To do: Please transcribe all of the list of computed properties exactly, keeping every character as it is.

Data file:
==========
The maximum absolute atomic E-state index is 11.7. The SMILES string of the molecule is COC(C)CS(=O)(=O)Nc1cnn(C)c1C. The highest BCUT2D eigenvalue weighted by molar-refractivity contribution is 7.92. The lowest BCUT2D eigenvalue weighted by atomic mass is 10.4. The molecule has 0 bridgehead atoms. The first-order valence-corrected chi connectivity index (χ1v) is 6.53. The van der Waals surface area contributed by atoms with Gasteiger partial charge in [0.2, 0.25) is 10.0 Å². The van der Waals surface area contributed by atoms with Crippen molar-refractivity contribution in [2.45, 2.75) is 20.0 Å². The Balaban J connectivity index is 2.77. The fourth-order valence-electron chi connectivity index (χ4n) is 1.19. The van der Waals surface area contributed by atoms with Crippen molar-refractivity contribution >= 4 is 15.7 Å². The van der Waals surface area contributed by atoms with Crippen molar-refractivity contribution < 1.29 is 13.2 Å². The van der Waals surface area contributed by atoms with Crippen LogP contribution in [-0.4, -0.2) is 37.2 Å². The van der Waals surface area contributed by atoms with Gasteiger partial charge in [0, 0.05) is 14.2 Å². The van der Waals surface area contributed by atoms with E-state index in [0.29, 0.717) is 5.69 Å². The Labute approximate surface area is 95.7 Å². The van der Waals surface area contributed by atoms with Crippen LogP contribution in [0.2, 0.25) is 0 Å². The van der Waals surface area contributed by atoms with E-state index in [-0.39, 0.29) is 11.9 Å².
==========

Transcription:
The maximum absolute atomic E-state index is 11.7. The SMILES string of the molecule is COC(C)CS(=O)(=O)Nc1cnn(C)c1C. The highest BCUT2D eigenvalue weighted by molar-refractivity contribution is 7.92. The lowest BCUT2D eigenvalue weighted by atomic mass is 10.4. The molecule has 0 bridgehead atoms. The first-order valence-corrected chi connectivity index (χ1v) is 6.53. The van der Waals surface area contributed by atoms with Gasteiger partial charge in [0.2, 0.25) is 10.0 Å². The van der Waals surface area contributed by atoms with Crippen molar-refractivity contribution in [2.45, 2.75) is 20.0 Å². The Balaban J connectivity index is 2.77. The fourth-order valence-electron chi connectivity index (χ4n) is 1.19. The van der Waals surface area contributed by atoms with Crippen molar-refractivity contribution >= 4 is 15.7 Å². The van der Waals surface area contributed by atoms with Crippen molar-refractivity contribution < 1.29 is 13.2 Å². The van der Waals surface area contributed by atoms with Crippen LogP contribution in [-0.4, -0.2) is 37.2 Å². The van der Waals surface area contributed by atoms with Gasteiger partial charge in [0, 0.05) is 14.2 Å². The van der Waals surface area contributed by atoms with E-state index in [0.29, 0.717) is 5.69 Å². The Labute approximate surface area is 95.7 Å². The van der Waals surface area contributed by atoms with Crippen LogP contribution in [0.2, 0.25) is 0 Å². The van der Waals surface area contributed by atoms with E-state index in [-0.39, 0.29) is 11.9 Å².